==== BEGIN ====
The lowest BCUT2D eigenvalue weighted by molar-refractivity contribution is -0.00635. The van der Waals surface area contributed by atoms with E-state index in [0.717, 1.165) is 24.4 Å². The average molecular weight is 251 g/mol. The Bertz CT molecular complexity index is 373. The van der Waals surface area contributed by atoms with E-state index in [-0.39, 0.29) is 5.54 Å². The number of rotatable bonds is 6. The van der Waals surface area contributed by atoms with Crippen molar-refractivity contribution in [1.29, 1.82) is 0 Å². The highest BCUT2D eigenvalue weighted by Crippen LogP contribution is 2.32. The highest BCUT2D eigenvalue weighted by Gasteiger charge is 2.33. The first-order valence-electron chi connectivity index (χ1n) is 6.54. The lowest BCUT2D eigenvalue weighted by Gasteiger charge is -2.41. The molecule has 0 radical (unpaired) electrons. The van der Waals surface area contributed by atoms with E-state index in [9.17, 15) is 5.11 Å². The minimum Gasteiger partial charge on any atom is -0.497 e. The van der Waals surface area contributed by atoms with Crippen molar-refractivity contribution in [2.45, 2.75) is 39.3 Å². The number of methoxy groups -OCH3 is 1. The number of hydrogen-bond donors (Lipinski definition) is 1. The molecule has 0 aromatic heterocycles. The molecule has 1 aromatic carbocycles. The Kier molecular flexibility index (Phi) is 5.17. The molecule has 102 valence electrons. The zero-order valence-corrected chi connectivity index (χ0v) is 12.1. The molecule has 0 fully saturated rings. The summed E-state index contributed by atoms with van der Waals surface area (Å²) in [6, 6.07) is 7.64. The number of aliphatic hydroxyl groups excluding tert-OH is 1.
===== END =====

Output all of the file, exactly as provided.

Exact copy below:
The lowest BCUT2D eigenvalue weighted by molar-refractivity contribution is -0.00635. The van der Waals surface area contributed by atoms with E-state index in [0.717, 1.165) is 24.4 Å². The average molecular weight is 251 g/mol. The Bertz CT molecular complexity index is 373. The van der Waals surface area contributed by atoms with E-state index in [-0.39, 0.29) is 5.54 Å². The number of rotatable bonds is 6. The van der Waals surface area contributed by atoms with Crippen molar-refractivity contribution in [1.29, 1.82) is 0 Å². The highest BCUT2D eigenvalue weighted by Crippen LogP contribution is 2.32. The highest BCUT2D eigenvalue weighted by Gasteiger charge is 2.33. The first-order valence-electron chi connectivity index (χ1n) is 6.54. The lowest BCUT2D eigenvalue weighted by Gasteiger charge is -2.41. The molecule has 0 radical (unpaired) electrons. The van der Waals surface area contributed by atoms with E-state index in [9.17, 15) is 5.11 Å². The minimum Gasteiger partial charge on any atom is -0.497 e. The van der Waals surface area contributed by atoms with Crippen molar-refractivity contribution in [2.45, 2.75) is 39.3 Å². The number of methoxy groups -OCH3 is 1. The number of hydrogen-bond donors (Lipinski definition) is 1. The molecule has 0 aromatic heterocycles. The molecule has 1 aromatic carbocycles. The Kier molecular flexibility index (Phi) is 5.17. The molecule has 102 valence electrons. The zero-order valence-corrected chi connectivity index (χ0v) is 12.1. The molecule has 0 fully saturated rings. The summed E-state index contributed by atoms with van der Waals surface area (Å²) in [6, 6.07) is 7.64. The number of aliphatic hydroxyl groups excluding tert-OH is 1.